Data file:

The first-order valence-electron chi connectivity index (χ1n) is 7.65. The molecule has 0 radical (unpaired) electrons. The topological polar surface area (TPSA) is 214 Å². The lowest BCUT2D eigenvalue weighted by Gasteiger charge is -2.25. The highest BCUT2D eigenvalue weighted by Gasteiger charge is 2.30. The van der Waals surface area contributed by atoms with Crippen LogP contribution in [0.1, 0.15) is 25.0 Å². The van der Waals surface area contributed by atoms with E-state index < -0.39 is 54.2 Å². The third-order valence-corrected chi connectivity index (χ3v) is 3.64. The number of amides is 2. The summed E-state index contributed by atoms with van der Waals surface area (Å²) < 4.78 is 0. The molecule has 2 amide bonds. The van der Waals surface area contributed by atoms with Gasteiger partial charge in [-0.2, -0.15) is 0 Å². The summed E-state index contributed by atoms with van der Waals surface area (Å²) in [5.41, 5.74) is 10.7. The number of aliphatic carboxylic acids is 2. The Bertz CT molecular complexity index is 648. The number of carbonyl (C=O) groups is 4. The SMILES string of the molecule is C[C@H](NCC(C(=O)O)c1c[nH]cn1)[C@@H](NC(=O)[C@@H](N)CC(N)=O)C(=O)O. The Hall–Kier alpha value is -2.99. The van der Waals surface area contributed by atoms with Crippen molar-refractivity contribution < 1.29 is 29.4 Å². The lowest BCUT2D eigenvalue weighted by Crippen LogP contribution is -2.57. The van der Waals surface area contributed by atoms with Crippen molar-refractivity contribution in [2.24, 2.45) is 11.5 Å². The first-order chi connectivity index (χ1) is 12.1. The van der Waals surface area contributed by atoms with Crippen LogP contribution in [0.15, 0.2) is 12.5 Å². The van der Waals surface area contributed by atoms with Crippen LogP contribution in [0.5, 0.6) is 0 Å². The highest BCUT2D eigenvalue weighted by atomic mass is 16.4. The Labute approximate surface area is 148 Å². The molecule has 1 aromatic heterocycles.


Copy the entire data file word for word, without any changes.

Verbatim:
The first-order valence-electron chi connectivity index (χ1n) is 7.65. The molecule has 0 radical (unpaired) electrons. The topological polar surface area (TPSA) is 214 Å². The lowest BCUT2D eigenvalue weighted by Gasteiger charge is -2.25. The highest BCUT2D eigenvalue weighted by Gasteiger charge is 2.30. The van der Waals surface area contributed by atoms with Crippen LogP contribution in [0.1, 0.15) is 25.0 Å². The van der Waals surface area contributed by atoms with E-state index < -0.39 is 54.2 Å². The third-order valence-corrected chi connectivity index (χ3v) is 3.64. The number of amides is 2. The summed E-state index contributed by atoms with van der Waals surface area (Å²) < 4.78 is 0. The molecule has 2 amide bonds. The van der Waals surface area contributed by atoms with Gasteiger partial charge in [-0.2, -0.15) is 0 Å². The summed E-state index contributed by atoms with van der Waals surface area (Å²) in [5.41, 5.74) is 10.7. The number of aliphatic carboxylic acids is 2. The Bertz CT molecular complexity index is 648. The number of carbonyl (C=O) groups is 4. The SMILES string of the molecule is C[C@H](NCC(C(=O)O)c1c[nH]cn1)[C@@H](NC(=O)[C@@H](N)CC(N)=O)C(=O)O. The Hall–Kier alpha value is -2.99. The van der Waals surface area contributed by atoms with Crippen molar-refractivity contribution < 1.29 is 29.4 Å². The lowest BCUT2D eigenvalue weighted by Crippen LogP contribution is -2.57. The van der Waals surface area contributed by atoms with Crippen molar-refractivity contribution in [2.24, 2.45) is 11.5 Å². The first-order chi connectivity index (χ1) is 12.1. The van der Waals surface area contributed by atoms with Crippen LogP contribution in [0.15, 0.2) is 12.5 Å². The van der Waals surface area contributed by atoms with Crippen LogP contribution in [0.5, 0.6) is 0 Å². The highest BCUT2D eigenvalue weighted by atomic mass is 16.4. The Labute approximate surface area is 148 Å². The molecule has 1 aromatic heterocycles.